McAdams’s (2001:101) biographical life story approach focuses on how individuals construct their identity through the process of telling their life stories. The basic premise of McAdams’s life story model of identity is that identity itself is a life story that is always evolving. McAdams (2006:26) observes that individuals who are part of a society organise their lives based on life stories of the self during young adulthood. In other words, individuals at a young age reconstruct their past and anticipate their future according to internalised life stories. If a listener hears a story repeatedly, he or she is repeatedly confronted with his or her own conceptual perspectives and the story may lead to the listener’s perspective of events changing and his or her experience being clarified. Therefore, storytelling also enables participants to build a shared understanding of their situation and what can be done about it.
Although it is only in the early adult stage that individuals develop the ability to construct life stories, exposure to storytelling is a good preparation for them to deal comfortably with telling life stories. When storytelling is then taught in the community, it should not be a strange concept for individuals when they are confronted with it in the classroom. In this way, storytelling should facilitate the task of the teacher in the classroom. In other words, storytelling must be established as a culture in the community so that it can be an asset to all the role players in the partnership between the three most important spheres of influence – family, school and community. Consequently, storytelling becomes an important teaching strategy because children are taught through stories in all spheres of influence.
A qualitative research methodology was followed, using participatory action learning and action research. McAdams’s life story model suggests that identity itself is a life story that is always evolving; therefore, the life stories of the participants were collected through interviews, photovoice and journal entries to uncover their own identity. These ways of storytelling gave the participants renewed awareness of their own strengths in the midst of difficult social circumstances and of wrong choices in their past. Through storytelling, the participants were also taught how to use their strengths to teach others in the community when the participants tell their own life stories. In this way, storytelling bridges the gap in the curriculum by exposing the community to storytelling and the value of storytelling as a teaching strategy anew. By doing so, storytelling is not new to learners when they are confronted with it at school, and the partnership between community and school serves as a reinforcement of storytelling as a teaching strategy.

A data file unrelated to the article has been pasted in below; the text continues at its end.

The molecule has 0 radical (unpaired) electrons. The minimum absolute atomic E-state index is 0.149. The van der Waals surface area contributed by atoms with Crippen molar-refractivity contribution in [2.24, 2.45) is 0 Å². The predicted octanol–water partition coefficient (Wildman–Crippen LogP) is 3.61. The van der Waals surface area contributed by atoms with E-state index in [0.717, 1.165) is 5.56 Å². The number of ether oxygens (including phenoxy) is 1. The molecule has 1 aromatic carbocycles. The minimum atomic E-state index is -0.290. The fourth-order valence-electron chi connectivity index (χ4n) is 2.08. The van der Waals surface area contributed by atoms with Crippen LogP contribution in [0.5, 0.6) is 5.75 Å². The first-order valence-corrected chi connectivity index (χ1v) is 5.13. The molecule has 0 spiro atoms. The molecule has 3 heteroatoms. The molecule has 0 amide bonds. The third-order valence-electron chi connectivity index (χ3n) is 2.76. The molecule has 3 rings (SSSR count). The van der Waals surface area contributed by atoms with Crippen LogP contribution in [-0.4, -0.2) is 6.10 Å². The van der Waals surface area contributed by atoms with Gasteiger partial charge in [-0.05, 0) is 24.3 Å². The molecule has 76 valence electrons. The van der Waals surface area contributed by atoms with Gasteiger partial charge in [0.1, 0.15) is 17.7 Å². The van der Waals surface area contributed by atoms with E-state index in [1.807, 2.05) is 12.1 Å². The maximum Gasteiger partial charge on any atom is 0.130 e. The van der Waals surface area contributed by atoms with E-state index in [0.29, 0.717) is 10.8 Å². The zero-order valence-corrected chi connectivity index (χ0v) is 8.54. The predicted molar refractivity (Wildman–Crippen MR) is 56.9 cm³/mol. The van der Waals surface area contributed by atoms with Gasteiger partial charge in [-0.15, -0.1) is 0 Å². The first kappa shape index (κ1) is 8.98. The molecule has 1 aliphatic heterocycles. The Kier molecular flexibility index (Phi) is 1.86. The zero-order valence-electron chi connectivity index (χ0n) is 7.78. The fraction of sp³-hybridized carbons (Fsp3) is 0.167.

Within the partnership – modelled by the action set – it has been found that storytelling is a medium through which knowledge can be created and negotiated in a social context (cf. Frederickson and Cline 2002:212). Storytelling as a strategy cannot exist in isolation but must form part of a strategic plan (cf. Els 2008:236; Van der Vyver 2011:229) and, in this case, the community’s plan to find possible causes of and solutions to their social problems. As in the partnership modelled by the action set, it has been found that when storytelling is used and supported as a strategy, the strategy guarantees the establishment of a storytelling culture. Among other things, the participants felt that the storytelling activities were interesting and that they could learn in a playful way. They believed that these activities needed to be established as a hobby and that it could help community members of all ages to engage positively through shared interests. Most of the individuals in this community of enquiry have grown up in dysfunctional families or are still part of a dysfunctional family. Not only did storytelling interrupt a random process of dysfunctional family formation in this low-income community, but it also served as a teaching strategy to bring about a focus shift away from the culture of poverty.
Storytelling must be carried out in such a way that it can achieve a specific purpose, namely to fill the gap left by the school curriculum and strategic role players. To this end, the family, the community and the school act in partnership because the education and teaching of an individual require the cooperation and involvement of teachers, parents and the community. If a storytelling culture is then created in the community as an expansion of the school and the parental home, it contributes to the strengthening of the school and the parental home in their educational task.
Keywords: action learning and action research; Bronfenbrenner’s bio-ecological model; McAdams’s life story tool; partnership; storytelling; teaching strategy